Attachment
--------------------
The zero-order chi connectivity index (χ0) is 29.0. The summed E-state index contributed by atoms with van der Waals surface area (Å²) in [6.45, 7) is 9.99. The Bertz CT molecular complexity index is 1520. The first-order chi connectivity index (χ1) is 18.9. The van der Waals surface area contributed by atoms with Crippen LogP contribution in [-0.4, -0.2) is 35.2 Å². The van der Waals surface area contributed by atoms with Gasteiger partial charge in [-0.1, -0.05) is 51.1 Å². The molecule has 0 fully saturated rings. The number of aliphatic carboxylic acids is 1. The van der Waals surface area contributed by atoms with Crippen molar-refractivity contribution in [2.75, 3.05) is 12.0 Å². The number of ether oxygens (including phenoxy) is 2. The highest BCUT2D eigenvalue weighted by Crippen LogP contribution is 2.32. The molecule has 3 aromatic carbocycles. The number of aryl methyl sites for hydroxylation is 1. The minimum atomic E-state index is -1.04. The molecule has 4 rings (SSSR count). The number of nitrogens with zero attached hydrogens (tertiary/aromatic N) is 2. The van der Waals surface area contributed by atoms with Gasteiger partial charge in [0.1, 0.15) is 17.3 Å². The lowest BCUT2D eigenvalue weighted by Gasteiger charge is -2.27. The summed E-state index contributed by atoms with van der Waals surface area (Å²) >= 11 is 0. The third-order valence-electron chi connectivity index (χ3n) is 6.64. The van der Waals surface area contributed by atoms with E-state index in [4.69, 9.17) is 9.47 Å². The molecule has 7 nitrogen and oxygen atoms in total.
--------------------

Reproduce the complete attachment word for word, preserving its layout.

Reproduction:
The zero-order chi connectivity index (χ0) is 29.0. The summed E-state index contributed by atoms with van der Waals surface area (Å²) in [6.45, 7) is 9.99. The Bertz CT molecular complexity index is 1520. The first-order chi connectivity index (χ1) is 18.9. The van der Waals surface area contributed by atoms with Crippen LogP contribution in [-0.4, -0.2) is 35.2 Å². The van der Waals surface area contributed by atoms with Gasteiger partial charge in [-0.1, -0.05) is 51.1 Å². The molecule has 0 fully saturated rings. The number of aliphatic carboxylic acids is 1. The van der Waals surface area contributed by atoms with Crippen molar-refractivity contribution in [2.75, 3.05) is 12.0 Å². The number of ether oxygens (including phenoxy) is 2. The highest BCUT2D eigenvalue weighted by Crippen LogP contribution is 2.32. The molecule has 3 aromatic carbocycles. The number of aryl methyl sites for hydroxylation is 1. The minimum atomic E-state index is -1.04. The molecule has 4 rings (SSSR count). The number of nitrogens with zero attached hydrogens (tertiary/aromatic N) is 2. The van der Waals surface area contributed by atoms with Gasteiger partial charge in [0.1, 0.15) is 17.3 Å². The lowest BCUT2D eigenvalue weighted by Gasteiger charge is -2.27. The summed E-state index contributed by atoms with van der Waals surface area (Å²) >= 11 is 0. The third-order valence-electron chi connectivity index (χ3n) is 6.64. The van der Waals surface area contributed by atoms with E-state index in [4.69, 9.17) is 9.47 Å². The molecule has 7 nitrogen and oxygen atoms in total.